Is there some competition going on that no one told me about?

So I answered, “The best chocolate in the world is made in the United States.”

theochocolate.jpg
Theo Chocolate, Hand-Made In Seattle

The man was surprised, and the two women started rolling their eyes and laughing. And my French dining companion just smirked at me, since he knows that I said that matter-of-factly as well, just to irk them. But seriously, I don’t know what was so funny. Maybe they were laughing at themselves for not realizing that there’s very good chocolate produced in the United States.

How silly of them; what were they thinking?


The Swiss gent, being more intelligent (not because he’s Swiss, but because he was more interested in my response), listened as I explained, “I’m more interested in artisan-produced chocolates and a majority of them are being made in the United States. Most of the industrial chocolates don’t interest me.”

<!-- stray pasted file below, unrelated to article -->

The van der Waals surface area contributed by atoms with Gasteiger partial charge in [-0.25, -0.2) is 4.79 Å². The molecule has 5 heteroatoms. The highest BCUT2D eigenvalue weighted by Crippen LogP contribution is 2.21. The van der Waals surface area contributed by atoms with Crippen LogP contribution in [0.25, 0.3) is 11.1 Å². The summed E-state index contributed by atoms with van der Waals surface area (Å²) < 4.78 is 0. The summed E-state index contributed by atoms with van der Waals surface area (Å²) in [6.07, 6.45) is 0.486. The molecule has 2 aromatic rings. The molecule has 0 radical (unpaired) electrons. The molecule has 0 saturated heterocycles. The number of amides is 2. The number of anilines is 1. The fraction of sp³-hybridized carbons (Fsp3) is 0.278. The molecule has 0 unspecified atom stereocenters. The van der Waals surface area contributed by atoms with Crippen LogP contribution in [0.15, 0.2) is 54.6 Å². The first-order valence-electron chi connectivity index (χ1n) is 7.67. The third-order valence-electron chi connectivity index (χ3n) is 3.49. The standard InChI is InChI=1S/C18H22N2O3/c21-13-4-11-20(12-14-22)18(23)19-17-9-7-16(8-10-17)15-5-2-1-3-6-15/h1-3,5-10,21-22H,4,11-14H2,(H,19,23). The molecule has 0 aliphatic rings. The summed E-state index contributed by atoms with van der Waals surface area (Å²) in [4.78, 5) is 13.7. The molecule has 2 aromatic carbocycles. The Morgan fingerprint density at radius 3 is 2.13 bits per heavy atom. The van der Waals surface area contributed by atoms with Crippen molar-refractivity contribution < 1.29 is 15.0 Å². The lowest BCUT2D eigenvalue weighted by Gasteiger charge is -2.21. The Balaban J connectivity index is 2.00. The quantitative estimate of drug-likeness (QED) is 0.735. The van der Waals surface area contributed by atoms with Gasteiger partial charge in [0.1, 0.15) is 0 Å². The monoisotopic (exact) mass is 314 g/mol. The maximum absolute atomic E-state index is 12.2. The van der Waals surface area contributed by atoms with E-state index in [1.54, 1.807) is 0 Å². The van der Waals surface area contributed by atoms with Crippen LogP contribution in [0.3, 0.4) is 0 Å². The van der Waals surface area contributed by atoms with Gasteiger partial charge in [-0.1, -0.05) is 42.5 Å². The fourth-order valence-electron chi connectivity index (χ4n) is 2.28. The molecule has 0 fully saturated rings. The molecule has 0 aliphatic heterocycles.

I explained that I use several top-notch mass-produced Belgian and French chocolate for baking. Plus I went to school in Belgium and spent time working in a very good chocolate shop in Brussels, but there was only a handful of independent chocolatiers in Belgium that are doing quality work, while most of the other chocolates are mass-produced, and not particularly of interest to me.(Although I did plow through a decent-sized box that someone gave to me for Christmas with remarkable speed…so I guess I’m not that much of a snob after all…)